Experts Discuss Ways to Remove Barriers to Optimal Management of CINV

Christin Melton, ELS
Published: Tuesday, Dec 26, 2017
Lee S. Schwartzberg,
MD, FACP

Lee S. Schwartzberg, MD, FACP
Although many targeted anticancer therapies have become available over the past several decades, chemotherapy remains the cornerstone of treatment for many types of cancer. Despite the widespread availability of antiemetic regimens, between 30% and 50% of patients receiving chemotherapy experience treatment-related nausea and/or vomiting.1 Poorly controlled chemotherapy-induced nausea and vomiting (CINV) increases the risk of treatment delays, treatment discontinuation, and hospitalization.2,3 It is also one of patients’ biggest concerns during chemotherapy and significantly affects their quality of life.3

, Lee S. Schwartzberg, MD, FACP, moderated a Peer Exchange panel on the management of CINV. All the panelists have substantial knowledge of and experience with CINV; Schwartzberg, Dawn Dolan, PharmD, BCOP, and Eric Roeland, MD, were members of the National Comprehensive Cancer Network (NCCN) panel that updated the NCCN antiemesis guidelines in March 2017. The panelists discussed how to ensure that more patients undergoing chemotherapy receive optimal antiemetic regimens, their own approaches to managing CINV, and some of the more recently approved antiemetics.

Antiemetic Guidelines and Barriers to Care

The American Society of Clinical Oncology (ASCO), NCCN, and the Multinational Association of Supportive Care in Cancer/European Society of Medical Oncology have all published evidencebased antiemetic guidelines, which they routinely update (Table). “We have great guidelines now,” said Schwartzberg, who noted that they are all similar. The guidelines identify which drugs are highly emetogenic chemotherapy (HEC) or moderately emetogenic (MEC). “HEC is typically considered to induce nausea in more than 90% of the population if you were not to give any prophylactic antiemetics...MEC induces emesis in 30% to 90% if you were not to give antiemetics,” Dolan said. She praised the reclassification of carboplatin and cisplatin from MEC to HEC in the guidelines.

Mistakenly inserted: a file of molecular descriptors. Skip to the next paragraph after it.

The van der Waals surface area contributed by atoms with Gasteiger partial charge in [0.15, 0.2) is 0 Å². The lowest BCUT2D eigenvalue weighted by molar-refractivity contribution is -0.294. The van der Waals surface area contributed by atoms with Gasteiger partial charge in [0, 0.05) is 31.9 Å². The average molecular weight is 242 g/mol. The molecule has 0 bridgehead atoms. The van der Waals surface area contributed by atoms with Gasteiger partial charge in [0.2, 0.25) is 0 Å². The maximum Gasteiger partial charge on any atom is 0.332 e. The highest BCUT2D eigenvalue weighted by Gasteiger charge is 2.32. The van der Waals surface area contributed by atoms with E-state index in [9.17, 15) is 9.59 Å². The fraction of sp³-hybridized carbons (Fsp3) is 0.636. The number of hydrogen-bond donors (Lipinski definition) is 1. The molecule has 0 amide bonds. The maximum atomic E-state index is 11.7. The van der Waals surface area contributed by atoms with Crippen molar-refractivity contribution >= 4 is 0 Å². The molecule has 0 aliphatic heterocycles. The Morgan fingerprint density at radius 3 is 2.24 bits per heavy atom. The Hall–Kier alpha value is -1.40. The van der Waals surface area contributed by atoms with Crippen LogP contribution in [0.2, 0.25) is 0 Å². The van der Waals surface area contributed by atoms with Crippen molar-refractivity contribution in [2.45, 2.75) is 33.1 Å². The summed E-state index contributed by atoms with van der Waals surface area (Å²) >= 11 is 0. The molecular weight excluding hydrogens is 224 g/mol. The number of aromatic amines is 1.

Table. Emetic Risk Levels for Antineoplastic Agents

Antineoplastic Agents
“I have a little bit of a problem with the way the categories are laid out; 90% or more is highly emetogenic but 89% is not,” said panelist Howard Levine, PharmD. The risk of emetogenicity is used to guide choice of prophylaxis. The panel agreed that since many antiemetics are available, the goal should be to prevent CINV in all patients by using the most effective agent first—even if the chemotherapy agent has a low risk of emesis.
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